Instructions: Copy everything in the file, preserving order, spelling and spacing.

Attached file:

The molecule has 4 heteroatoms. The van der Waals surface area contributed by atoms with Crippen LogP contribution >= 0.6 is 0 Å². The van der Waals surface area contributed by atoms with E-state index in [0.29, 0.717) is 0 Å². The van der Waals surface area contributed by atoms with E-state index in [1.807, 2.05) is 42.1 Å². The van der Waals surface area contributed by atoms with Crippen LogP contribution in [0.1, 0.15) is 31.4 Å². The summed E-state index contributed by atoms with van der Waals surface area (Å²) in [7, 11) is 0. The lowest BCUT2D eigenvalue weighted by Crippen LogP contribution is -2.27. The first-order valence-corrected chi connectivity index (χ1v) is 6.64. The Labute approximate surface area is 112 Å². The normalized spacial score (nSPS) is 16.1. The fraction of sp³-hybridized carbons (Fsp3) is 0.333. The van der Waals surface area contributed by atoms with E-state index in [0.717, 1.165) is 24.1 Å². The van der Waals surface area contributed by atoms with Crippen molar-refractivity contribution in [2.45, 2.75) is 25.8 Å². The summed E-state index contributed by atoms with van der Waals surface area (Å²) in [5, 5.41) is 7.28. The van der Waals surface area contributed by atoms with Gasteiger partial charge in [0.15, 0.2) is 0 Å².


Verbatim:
The molecule has 4 heteroatoms. The van der Waals surface area contributed by atoms with Crippen LogP contribution >= 0.6 is 0 Å². The van der Waals surface area contributed by atoms with E-state index in [0.29, 0.717) is 0 Å². The van der Waals surface area contributed by atoms with E-state index in [1.807, 2.05) is 42.1 Å². The van der Waals surface area contributed by atoms with Crippen LogP contribution in [0.1, 0.15) is 31.4 Å². The summed E-state index contributed by atoms with van der Waals surface area (Å²) in [7, 11) is 0. The lowest BCUT2D eigenvalue weighted by Crippen LogP contribution is -2.27. The first-order valence-corrected chi connectivity index (χ1v) is 6.64. The Labute approximate surface area is 112 Å². The normalized spacial score (nSPS) is 16.1. The fraction of sp³-hybridized carbons (Fsp3) is 0.333. The van der Waals surface area contributed by atoms with E-state index in [0.717, 1.165) is 24.1 Å². The van der Waals surface area contributed by atoms with Crippen molar-refractivity contribution in [2.45, 2.75) is 25.8 Å². The summed E-state index contributed by atoms with van der Waals surface area (Å²) in [5, 5.41) is 7.28. The van der Waals surface area contributed by atoms with Gasteiger partial charge in [0.15, 0.2) is 0 Å².